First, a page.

Star Wars culture news: this well-known alien speaks a language that actually exists
Published on 09/14/2023 at 08:55
Star Wars is a cinematic saga that is full of little details here and there and even today, it is possible to learn anecdotes about the first films in the franchise. Take the character Nien Nunb for example, from Episode VI, for example…
Haya good hour
The Star Wars universe is ultra-vast and teeming with sometimes very juicy anecdotes: between films, series, comics and other video games, it’s difficult to find your way around. However, here, it is Episode VI Return of the Jedi that interests us and more particularly the character of Nien Nunb.
You certainly remember him: he was Lando Calrissian’s co-pilot aboard the Millennium Falcon, present during the legendary clash between the Rebel Alliance and the Empire’s Death Star. An alien with a recognizable physique, coming from the planet Sullust and with an incomprehensible language.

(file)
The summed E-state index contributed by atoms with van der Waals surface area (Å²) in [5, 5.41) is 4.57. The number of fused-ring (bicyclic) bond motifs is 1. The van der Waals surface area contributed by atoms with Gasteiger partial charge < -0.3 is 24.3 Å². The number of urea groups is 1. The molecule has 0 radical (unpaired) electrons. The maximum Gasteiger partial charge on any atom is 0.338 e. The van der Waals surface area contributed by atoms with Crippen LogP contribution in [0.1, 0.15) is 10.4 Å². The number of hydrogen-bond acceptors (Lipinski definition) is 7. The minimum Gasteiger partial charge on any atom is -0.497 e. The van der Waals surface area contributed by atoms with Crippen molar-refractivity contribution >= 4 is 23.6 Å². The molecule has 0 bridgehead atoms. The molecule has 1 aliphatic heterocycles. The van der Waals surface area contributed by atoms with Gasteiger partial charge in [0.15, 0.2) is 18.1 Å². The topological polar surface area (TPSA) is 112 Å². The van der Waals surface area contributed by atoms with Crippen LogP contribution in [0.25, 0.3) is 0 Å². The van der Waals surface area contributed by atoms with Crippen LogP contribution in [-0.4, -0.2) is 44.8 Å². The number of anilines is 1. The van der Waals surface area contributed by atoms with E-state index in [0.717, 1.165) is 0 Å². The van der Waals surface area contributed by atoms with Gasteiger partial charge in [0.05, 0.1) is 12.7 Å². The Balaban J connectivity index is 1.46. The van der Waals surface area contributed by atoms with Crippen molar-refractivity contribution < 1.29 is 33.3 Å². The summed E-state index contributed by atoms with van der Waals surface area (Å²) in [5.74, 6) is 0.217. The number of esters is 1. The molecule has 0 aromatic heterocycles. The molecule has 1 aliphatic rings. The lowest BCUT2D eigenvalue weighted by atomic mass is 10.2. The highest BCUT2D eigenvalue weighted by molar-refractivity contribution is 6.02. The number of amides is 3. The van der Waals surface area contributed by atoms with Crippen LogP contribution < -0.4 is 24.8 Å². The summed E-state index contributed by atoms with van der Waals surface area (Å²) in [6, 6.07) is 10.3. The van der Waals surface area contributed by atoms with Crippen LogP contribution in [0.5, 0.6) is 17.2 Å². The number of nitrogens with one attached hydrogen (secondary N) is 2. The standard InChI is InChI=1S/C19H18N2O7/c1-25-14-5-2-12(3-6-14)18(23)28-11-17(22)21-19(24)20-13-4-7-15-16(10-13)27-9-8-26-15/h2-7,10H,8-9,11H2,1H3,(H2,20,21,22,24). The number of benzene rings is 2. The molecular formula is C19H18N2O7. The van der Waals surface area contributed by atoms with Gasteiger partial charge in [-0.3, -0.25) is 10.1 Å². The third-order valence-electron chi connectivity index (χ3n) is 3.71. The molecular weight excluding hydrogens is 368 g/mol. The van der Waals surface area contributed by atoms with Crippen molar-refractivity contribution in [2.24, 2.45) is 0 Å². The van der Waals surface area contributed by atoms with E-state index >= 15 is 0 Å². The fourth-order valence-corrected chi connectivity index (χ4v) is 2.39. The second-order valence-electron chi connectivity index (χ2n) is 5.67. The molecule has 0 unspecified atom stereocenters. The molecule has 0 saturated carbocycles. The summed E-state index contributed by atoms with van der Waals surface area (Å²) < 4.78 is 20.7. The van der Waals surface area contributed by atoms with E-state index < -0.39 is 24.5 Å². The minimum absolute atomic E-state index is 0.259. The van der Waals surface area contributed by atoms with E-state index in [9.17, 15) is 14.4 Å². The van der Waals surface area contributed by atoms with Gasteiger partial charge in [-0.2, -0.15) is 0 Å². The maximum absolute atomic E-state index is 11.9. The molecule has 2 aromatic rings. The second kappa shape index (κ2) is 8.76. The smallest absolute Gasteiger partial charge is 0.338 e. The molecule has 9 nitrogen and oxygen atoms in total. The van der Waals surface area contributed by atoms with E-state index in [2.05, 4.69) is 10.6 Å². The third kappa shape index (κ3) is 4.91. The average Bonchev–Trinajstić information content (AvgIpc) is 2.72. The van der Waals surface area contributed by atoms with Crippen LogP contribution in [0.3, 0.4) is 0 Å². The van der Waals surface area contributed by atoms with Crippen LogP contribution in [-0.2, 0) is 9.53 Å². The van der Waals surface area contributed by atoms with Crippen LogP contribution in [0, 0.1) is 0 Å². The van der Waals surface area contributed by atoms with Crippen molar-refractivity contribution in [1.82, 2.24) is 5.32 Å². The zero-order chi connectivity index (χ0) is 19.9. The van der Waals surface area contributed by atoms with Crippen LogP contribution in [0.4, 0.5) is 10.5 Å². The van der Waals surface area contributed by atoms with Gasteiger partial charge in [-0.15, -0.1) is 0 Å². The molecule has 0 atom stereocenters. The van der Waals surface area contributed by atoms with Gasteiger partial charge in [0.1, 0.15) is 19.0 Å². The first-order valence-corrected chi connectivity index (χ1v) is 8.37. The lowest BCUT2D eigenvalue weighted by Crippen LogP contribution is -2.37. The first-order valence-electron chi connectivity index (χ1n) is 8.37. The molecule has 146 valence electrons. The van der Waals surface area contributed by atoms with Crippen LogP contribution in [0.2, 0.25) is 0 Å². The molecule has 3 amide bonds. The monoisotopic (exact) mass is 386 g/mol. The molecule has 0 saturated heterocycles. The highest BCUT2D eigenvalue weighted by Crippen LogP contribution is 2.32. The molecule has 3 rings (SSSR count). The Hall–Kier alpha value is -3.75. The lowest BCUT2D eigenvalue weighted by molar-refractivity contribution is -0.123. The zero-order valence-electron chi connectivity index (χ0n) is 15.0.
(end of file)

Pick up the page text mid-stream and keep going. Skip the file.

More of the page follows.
Incomprehensible, really? Not for everybody ! In reality, imagine that Nien Nunb speaks a completely earthly dialect, which actually originates from… Africa: “haya”.
= “Don’t cry, you’re in there haha”
How is it possible for a Star Wars character to speak a Kenyan dialect? To understand this, let’s take a look at the words of sound engineer Ben Burtt, the man behind the sounds of Star Wars lightsabers and blasters.
Billy Dee Williams’ co-pilot’s voice was recorded by a young man who was a foreign exchange student from Kenya and who spoke Haya, one of that country’s indigenous languages
He arrived and we explained to him what we wanted. I wrote a few lines of dialogue in English that fit the context of the story and he translated them into his native language.
And there you have it, it’s that simple. Moreover, this linguistic surprise even charmed those who could understand Haya throughout the world:
We did a recording session with him and his voice was dubbed for the co-pilot. Of course, in most of the world, no one understands this language. But when this film played in Kenya, people suddenly understood their own language in Star Wars and were very enthusiastic.
Fortunately, the lines of dialogue he said were appropriate and fit the story, and it was all the more meaningful to people who could understand him.
And if you were wondering what Nien Nunb said, “Atiriri, inyuothe muri hari ukai haha” at one point in the film for example, it simply translates to “Can you all come?” That’s it, it’s said.
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